I think the reason she, and so many other Asian parents I know (including some family members), act like this really is out of care for their kids. Many of the Asian parents I know are immigrants, for whom one of the main reasons they came to the US is so that their kids could have a better education. I think many of them really are trying to give their kids what they think are better lives and greater opportunities. unfortunately, such as in my friend's case, they are really just 'burning them out' and making them lose their freedom and love of learning.

    Anyways, my parents aren't really like this, so I can't say anything firsthand, but from what family and friends' parents have told me, it is out of real concern for their kids. Of course, its not like they'd admit it if it was to brag...
  • epiphanyepiphany Registered User Posts: 8,256 Senior Member
    Not all Asian applicants will end up pursuing careers in the US. In China and Korea, the name on your diploma very definitely matters, something I've had to come to terms with to some degree in my many years in Seoul.
    Naturally. I do and did know that. ;) I am speaking about the parents I meet, 98% of whom are permanently here, as are there offspring. It's possible that I encounter a skewed population in that regard. And most of those who will seek jobs in China and Korea have applied as Internationals; those parents are remaining overseas. Student will get educated here, then return. But that's a small percentage of the parents I meet. The overwhelming majority are U.S. residents and will remain so, as will their offspring.
  • guamboyguamboy Registered User Posts: 19 New Member
    @myactualname consider yourself lucky that you don't have to grow up in this kind of environment. I realize that this pressure comes from parents' concern for their children, but such concern is not always translated properly. In the eyes of the children, it's pure tyrannical ignorance. The path to a good name school is not as smooth as an Asian parent thinks. You can't just pick up a pen and pencil and start grinding as they wish you would.. thanks for trying to empathize
  • guamboyguamboy Registered User Posts: 19 New Member
    @epiphany unfortunately, Asian parents only seek enlightenment from their superiors. In this case, superiors refer to anyone with a child that went to an even more successful college (it is unlikely that the parent went to a successful college themself). This creates a never ending cycle. The inferior, if successful in sending his child to a good college, will 'enlighten' other parents.
  • PurpleTitanPurpleTitan Registered User Posts: 8,226 Senior Member
    @citymama9: I'm pretty certain that rates of depression among Asian-Americans (at any age level) aren't higher than average. In fact, I believe they are lower.
  • guamboyguamboy Registered User Posts: 19 New Member
    @PurpleTitan perhaps so. But we are speaking of depression among Asian-American students during the college application process. I don't think that any other students are faced with the same kind of pressure.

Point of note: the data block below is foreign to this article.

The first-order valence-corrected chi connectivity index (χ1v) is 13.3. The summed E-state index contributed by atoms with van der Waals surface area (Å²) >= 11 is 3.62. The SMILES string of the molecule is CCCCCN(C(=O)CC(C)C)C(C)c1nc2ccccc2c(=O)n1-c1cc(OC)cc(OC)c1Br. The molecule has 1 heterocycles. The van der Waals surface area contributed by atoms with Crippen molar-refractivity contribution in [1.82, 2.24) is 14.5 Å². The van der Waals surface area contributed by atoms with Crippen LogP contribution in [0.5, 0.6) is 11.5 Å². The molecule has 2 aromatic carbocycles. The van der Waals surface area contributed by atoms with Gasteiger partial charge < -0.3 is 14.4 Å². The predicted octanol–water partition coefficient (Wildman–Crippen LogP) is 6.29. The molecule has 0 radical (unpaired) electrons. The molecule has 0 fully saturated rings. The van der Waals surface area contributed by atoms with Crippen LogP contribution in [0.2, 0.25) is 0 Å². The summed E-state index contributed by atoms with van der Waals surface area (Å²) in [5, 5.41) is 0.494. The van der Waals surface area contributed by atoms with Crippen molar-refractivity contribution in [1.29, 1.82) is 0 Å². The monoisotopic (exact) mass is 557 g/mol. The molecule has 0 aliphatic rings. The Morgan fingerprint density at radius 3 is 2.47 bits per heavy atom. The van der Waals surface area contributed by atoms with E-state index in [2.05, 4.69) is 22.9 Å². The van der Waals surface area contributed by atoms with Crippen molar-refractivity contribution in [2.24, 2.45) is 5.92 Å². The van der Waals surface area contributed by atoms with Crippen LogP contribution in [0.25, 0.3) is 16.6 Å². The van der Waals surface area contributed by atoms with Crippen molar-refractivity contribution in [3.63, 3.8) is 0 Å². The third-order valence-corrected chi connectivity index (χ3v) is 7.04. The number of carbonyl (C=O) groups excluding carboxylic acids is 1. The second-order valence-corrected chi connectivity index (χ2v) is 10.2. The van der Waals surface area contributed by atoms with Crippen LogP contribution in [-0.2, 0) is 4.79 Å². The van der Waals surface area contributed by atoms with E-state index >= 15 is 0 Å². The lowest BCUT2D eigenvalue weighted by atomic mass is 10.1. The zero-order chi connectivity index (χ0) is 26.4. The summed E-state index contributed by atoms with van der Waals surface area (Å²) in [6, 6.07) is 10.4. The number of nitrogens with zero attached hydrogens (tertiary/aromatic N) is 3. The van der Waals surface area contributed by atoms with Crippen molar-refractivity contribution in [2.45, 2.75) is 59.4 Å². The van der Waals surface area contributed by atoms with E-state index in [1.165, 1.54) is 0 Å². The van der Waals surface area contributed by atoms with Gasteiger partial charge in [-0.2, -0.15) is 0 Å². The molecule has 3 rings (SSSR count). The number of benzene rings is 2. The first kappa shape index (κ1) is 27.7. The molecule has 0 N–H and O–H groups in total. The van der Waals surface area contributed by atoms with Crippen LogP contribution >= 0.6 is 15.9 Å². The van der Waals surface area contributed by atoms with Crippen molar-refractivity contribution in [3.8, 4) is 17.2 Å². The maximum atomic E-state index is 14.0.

• intparentintparent Registered User Posts: 26,841 Senior Member
    We see a lot of students with this dilemma. I think it is harder if your family doesn't live stateside, too. It may be harder to get a guidance counselor or other parents to inject reason into the process. Sorry -- if you can get them out here to CC, we try to help. Hang in there.
  • calmomcalmom Registered User Posts: 18,075 Senior Member
    @guamboy -- I understand what you are saying. You probably feel that you don't get praise or encouragement that you would like for many accomplishments, because in your parent's eyes they don't measure up to very lofty goals.
  • prof2dadprof2dad Registered User Posts: 483 Member
    edited March 19
    The OP's pain is indeed not unique. It is an issue that the Asian American community, in which I am a member of it, would need to address.

    But I do want to encourage the OP to see this entire thing from a different perspective: what is your alternative? Can you imagine what you would need to go through if you parents did not bring you to the US? What if you had your education in Korea? I think you are simply much better off here. :)
  • Much2learnMuch2learn Registered User Posts: 3,762 Senior Member
    OP, you have made a huge effort. Whether you are admitted or not, you will be the same person you are today. No dumber, & no smarter. Try to realize that, no matter what happens.

    Based on what you have said, it sounds like they will be disappointed, no matter what. Try to prepare yourself for that. Try not to let them transfer that feeling to you.

    It may also help for someone to tell them that perfect grades and test scores alone will not get you into an Ivy. Ivies want to see extracurricular activities, and achievements that can't be developed with a book, a desk, and a tutor.

    Also, remind them that in the US there is no job that you can get to from an Ivy League school that you can't get to from a Big Ten University (for example).

    Finally, consider that your choice of majors has a bigger impact on your future than your choice of school. Investigate what majors are right for you and choose well.

  • marvin100marvin100 Registered User Posts: 8,892 Senior Member
    epiphany wrote:
    But that's a small percentage of the parents I meet. The overwhelming majority are U.S. residents and will remain so, as will their offspring.

    I'm sure this thread shouldn't be limited to parents you meet.